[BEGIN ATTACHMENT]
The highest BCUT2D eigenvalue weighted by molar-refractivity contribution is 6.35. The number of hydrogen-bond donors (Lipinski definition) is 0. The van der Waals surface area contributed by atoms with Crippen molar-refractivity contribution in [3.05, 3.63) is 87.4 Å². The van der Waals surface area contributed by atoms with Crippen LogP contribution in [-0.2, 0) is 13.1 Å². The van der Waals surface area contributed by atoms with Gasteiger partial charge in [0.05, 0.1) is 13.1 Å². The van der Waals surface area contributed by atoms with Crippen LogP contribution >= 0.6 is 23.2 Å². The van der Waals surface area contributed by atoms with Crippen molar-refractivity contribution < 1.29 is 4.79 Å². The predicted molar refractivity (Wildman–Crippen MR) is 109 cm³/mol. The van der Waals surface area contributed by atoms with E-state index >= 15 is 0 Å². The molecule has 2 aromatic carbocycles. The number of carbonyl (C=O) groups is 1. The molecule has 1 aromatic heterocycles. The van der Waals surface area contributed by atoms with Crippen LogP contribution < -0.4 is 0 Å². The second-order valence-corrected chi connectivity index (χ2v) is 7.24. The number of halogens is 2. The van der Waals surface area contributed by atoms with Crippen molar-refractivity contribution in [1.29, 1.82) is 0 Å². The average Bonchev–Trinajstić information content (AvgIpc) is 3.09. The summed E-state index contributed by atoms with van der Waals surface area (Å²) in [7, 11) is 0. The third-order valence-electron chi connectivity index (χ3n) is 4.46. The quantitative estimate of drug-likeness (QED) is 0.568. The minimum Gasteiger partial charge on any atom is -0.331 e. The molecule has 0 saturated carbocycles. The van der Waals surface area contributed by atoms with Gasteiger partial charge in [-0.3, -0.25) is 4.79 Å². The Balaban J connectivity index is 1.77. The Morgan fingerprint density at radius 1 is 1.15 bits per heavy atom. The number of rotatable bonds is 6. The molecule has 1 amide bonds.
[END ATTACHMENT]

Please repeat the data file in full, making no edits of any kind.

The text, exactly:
The highest BCUT2D eigenvalue weighted by molar-refractivity contribution is 6.35. The number of hydrogen-bond donors (Lipinski definition) is 0. The van der Waals surface area contributed by atoms with Crippen molar-refractivity contribution in [3.05, 3.63) is 87.4 Å². The van der Waals surface area contributed by atoms with Crippen LogP contribution in [-0.2, 0) is 13.1 Å². The van der Waals surface area contributed by atoms with Gasteiger partial charge in [0.05, 0.1) is 13.1 Å². The van der Waals surface area contributed by atoms with Crippen LogP contribution >= 0.6 is 23.2 Å². The van der Waals surface area contributed by atoms with Crippen molar-refractivity contribution < 1.29 is 4.79 Å². The predicted molar refractivity (Wildman–Crippen MR) is 109 cm³/mol. The van der Waals surface area contributed by atoms with E-state index >= 15 is 0 Å². The molecule has 2 aromatic carbocycles. The number of carbonyl (C=O) groups is 1. The molecule has 1 aromatic heterocycles. The van der Waals surface area contributed by atoms with Crippen LogP contribution < -0.4 is 0 Å². The second-order valence-corrected chi connectivity index (χ2v) is 7.24. The number of halogens is 2. The van der Waals surface area contributed by atoms with Crippen molar-refractivity contribution in [1.29, 1.82) is 0 Å². The average Bonchev–Trinajstić information content (AvgIpc) is 3.09. The summed E-state index contributed by atoms with van der Waals surface area (Å²) in [7, 11) is 0. The third-order valence-electron chi connectivity index (χ3n) is 4.46. The quantitative estimate of drug-likeness (QED) is 0.568. The minimum Gasteiger partial charge on any atom is -0.331 e. The molecule has 0 saturated carbocycles. The van der Waals surface area contributed by atoms with Gasteiger partial charge in [-0.3, -0.25) is 4.79 Å². The Balaban J connectivity index is 1.77. The Morgan fingerprint density at radius 1 is 1.15 bits per heavy atom. The number of rotatable bonds is 6. The molecule has 1 amide bonds.